When the federal 9th Circuit Court of Appeals declared the phrase “under God” in the Pledge of Allegiance unconstitutional last June because it violated the separation of church and state, the ruling touched off angry protests across the nation, including a spontaneous pledge-in by members of Congress on the steps of the Capitol building.
Neither of the prominent law professors who debated the ruling last Thursday (Sept. 19) were observed to clap their hands to their hearts, but the confrontation did provoke some verbal fireworks.
The debate, held under the auspices of the Harvard Law School Chapter of the Federalist Society for Law and Public Policy, pitted Alan Dershowitz, the Felix Frankfurter Professor of Law, against Dean Douglas Kmiec of Catholic University Law School on the question: “Does the Pledge of Allegiance, as it currently exists, violate the Constitutional separation between church and state?”
Kmiec led off the debate. Speaking before an audience that overflowed Langdell auditorium and spilled out into the hall, he pointed out that there is “a fundamental factual distinction between a pledge and a prayer.” A prayer is communication between an individual and God. A pledge is a promise of loyalty to a nation or other institution.
Unlike cases where there is an attempt to slip prayer into a school event like a football game, the 1954 addition of “under God” to the pledge was undertaken by Congress with full public knowledge. Moreover, the phrase is general enough that no one could reasonably feel excluded or hurt by it, Kmiec said.
Kmiec’s view was clearly different from that of Michael Newdow, the self-described atheist who brought suit against the Sacramento school system, charging that his daughter was injured by hearing other children affirm their belief in God. Nor was he in agreement with the court’s ruling, which said that having to say “under God” was no different from being made to say “under Jesus,” “under Vishnu,” or “under Zeus.”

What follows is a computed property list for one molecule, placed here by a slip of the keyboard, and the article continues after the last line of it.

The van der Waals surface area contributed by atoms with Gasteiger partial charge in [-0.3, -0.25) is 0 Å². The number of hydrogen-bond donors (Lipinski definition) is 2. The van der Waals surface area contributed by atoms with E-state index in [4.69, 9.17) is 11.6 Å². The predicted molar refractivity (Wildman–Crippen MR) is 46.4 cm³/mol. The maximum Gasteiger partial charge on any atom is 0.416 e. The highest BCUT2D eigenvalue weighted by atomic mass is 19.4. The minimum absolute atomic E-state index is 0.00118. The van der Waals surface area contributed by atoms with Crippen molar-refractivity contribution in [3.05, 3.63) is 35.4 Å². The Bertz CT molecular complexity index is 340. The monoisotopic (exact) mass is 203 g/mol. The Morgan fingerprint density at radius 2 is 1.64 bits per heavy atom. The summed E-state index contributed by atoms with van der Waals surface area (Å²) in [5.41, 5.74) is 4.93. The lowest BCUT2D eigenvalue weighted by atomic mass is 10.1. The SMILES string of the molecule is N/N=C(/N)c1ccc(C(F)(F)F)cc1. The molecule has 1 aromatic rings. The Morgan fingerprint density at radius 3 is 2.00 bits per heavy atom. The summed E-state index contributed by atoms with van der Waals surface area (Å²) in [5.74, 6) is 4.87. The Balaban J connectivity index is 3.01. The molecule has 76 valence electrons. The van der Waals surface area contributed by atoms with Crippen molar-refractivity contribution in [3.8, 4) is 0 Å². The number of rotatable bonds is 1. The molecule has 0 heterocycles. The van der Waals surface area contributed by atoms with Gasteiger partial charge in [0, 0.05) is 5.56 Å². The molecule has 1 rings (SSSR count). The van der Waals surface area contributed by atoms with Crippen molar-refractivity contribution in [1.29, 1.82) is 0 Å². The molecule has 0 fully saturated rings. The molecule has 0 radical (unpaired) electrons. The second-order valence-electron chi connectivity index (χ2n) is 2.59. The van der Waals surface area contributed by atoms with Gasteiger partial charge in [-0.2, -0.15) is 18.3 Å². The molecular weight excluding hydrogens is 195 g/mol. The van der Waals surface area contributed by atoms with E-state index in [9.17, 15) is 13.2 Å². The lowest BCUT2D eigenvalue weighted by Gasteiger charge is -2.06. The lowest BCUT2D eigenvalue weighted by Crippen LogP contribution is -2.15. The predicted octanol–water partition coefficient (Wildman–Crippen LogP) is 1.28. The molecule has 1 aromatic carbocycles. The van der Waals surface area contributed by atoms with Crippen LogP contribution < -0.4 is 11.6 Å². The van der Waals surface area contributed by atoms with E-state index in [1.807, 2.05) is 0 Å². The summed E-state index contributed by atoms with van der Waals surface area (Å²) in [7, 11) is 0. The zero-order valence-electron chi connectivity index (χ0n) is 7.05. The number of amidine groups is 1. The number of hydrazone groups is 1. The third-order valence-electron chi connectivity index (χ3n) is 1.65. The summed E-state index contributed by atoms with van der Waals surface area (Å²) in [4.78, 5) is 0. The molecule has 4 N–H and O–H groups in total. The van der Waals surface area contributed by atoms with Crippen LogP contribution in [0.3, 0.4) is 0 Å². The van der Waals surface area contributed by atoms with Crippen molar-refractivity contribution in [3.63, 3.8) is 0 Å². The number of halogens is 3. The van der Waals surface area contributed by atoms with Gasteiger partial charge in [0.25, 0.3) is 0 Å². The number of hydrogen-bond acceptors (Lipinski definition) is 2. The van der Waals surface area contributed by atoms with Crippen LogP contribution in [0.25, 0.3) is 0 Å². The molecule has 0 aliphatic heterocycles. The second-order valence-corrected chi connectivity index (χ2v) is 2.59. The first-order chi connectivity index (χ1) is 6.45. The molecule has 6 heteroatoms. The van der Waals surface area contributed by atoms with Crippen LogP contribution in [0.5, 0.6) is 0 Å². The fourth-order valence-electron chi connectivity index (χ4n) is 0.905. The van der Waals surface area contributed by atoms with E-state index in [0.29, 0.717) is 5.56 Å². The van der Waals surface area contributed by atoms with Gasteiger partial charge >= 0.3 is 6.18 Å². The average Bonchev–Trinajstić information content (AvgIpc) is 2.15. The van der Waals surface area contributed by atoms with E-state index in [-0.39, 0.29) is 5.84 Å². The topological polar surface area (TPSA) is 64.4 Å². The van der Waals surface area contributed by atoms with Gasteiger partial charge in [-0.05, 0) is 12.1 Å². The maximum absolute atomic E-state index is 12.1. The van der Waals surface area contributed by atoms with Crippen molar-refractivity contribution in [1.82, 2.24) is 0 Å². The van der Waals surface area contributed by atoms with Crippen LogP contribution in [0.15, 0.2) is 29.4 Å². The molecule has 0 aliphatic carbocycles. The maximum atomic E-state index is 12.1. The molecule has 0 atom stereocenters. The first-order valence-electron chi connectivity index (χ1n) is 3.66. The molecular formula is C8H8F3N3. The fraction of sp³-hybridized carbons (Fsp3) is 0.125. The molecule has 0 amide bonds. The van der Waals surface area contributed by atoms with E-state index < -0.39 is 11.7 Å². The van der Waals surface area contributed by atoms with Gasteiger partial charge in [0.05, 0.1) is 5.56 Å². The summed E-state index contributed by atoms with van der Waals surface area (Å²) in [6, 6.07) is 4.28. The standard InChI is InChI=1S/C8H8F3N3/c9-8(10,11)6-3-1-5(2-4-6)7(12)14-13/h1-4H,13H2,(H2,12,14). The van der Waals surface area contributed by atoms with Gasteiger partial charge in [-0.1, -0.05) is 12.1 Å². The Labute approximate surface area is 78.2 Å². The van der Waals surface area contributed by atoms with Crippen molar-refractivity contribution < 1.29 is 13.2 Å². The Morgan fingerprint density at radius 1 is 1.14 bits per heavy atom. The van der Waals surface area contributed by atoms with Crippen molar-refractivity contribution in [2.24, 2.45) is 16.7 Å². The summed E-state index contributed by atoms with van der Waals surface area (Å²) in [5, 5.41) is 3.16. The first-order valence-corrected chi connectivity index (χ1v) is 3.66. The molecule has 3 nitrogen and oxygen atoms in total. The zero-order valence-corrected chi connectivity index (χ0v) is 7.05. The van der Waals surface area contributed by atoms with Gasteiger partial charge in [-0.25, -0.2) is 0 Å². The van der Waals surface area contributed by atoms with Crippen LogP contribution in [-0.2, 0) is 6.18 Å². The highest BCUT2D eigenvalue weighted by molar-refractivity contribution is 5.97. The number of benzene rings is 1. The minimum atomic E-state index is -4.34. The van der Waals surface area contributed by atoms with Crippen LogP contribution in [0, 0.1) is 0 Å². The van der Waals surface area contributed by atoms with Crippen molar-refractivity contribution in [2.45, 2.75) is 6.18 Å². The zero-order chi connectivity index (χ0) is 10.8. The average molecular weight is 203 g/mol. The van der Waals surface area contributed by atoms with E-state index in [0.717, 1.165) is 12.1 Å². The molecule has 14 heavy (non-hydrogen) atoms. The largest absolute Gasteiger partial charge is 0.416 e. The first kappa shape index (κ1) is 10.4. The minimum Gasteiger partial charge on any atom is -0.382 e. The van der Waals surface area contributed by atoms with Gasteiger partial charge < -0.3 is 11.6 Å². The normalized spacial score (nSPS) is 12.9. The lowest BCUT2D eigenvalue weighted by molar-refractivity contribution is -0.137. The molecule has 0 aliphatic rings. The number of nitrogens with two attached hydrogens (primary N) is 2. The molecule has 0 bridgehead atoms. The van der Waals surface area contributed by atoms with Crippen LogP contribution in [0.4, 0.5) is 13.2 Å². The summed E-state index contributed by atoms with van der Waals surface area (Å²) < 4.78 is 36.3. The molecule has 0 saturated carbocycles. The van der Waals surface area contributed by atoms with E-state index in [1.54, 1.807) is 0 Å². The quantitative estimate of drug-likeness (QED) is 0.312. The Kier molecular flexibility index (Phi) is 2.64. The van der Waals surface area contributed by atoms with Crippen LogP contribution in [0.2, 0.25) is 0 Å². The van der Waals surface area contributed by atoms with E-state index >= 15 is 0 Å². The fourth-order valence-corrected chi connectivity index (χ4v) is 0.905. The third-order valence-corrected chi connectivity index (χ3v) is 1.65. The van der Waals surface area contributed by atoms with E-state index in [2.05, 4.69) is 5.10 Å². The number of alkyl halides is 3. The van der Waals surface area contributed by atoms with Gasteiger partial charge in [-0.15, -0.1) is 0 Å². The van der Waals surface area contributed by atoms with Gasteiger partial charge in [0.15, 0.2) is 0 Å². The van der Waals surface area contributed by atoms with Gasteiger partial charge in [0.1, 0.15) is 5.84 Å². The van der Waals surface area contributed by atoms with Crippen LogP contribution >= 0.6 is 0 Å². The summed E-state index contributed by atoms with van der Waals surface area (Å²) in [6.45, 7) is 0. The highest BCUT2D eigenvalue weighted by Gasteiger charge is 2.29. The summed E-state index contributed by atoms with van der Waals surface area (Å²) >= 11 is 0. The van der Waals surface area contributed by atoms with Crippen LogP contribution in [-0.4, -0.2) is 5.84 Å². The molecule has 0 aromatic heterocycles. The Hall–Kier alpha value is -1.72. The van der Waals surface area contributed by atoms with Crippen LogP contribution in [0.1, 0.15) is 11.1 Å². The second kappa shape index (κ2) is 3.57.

Kmiec went on to affirm that the phrase “under God” is in keeping with the intentions of the Founding Fathers whose notion of natural law was based on the assumption of a Supreme Being.
“They anchored their thinking in the idea of a higher law in order to ensure that all power does not reside in the state,” he said.
By assuming the existence of this transcendent power, the Founding Fathers also secured the right of people to believe or not believe as they chose.
Dershowitz began his rebuttal in a conciliatory fashion, telling Kmiec that “I agree with much of what you said.” But he took exception to the idea that the pledge does not exclude or hurt anyone. He told a story of a young woman he knew who was ridiculed and stigmatized by her teacher when she refused, on grounds of conscience, to stand during the pledge.
“It worries me when we become like the Taliban,” Dershowitz said. “When we think we must be on the side of God. What about those of us who do not believe in a Supreme Being? Aren’t we good Americans? Can we accept a pledge that makes us accept a belief that not all of us subscribe to?”
In reply, Kmiec enlarged on the ideas he had presented in his first statement, adding that the language of the Declaration of Independence implies that man is made in the image of God and therefore possesses intelligence and free will. Belief in God and the concomitant belief in natural law are what led Thomas Jefferson to realize that slavery was wrong, even though the laws of his society told him differently, Kmiec said.
“However imperfect our understanding of God, the acknowledgement of a higher power is a constraint on government power. Without that concept, the state would be God.”
Dershowitz pounced on Kmiec’s use of the concept of natural law, pointing out that the U.S. Supreme Court at one time invoked natural law to assert that women were not qualified to be lawyers and that blacks were inferior to whites.
“What is ‘the crime against nature?'” Dershowitz asked, his voice rising. “Being gay! Natural law is not something we should be comfortable resting on. Natural law is dangerous! You invoke natural law when you want to get your way without having to argue about it. Jefferson believed in natural law, but Jefferson was wrong!”
Later, Dershowitz directly challenged Kmiec: “Would you accept the constitutionality of adding Jesus to the pledge?”
“I would not support such a change,” Kmiec said. “I don’t believe the two are equivalent. It would start us down the path to exclusion.”
Dershowitz, who had spoken earlier of his own upbringing as an Orthodox Jew and his subsequent rejection of all religious belief, replied, “Asking an atheist or an agnostic to pledge under God is exactly the same as asking us to pledge under Jesus. I as strongly reject the concept of God as I reject the concept of Jesus.”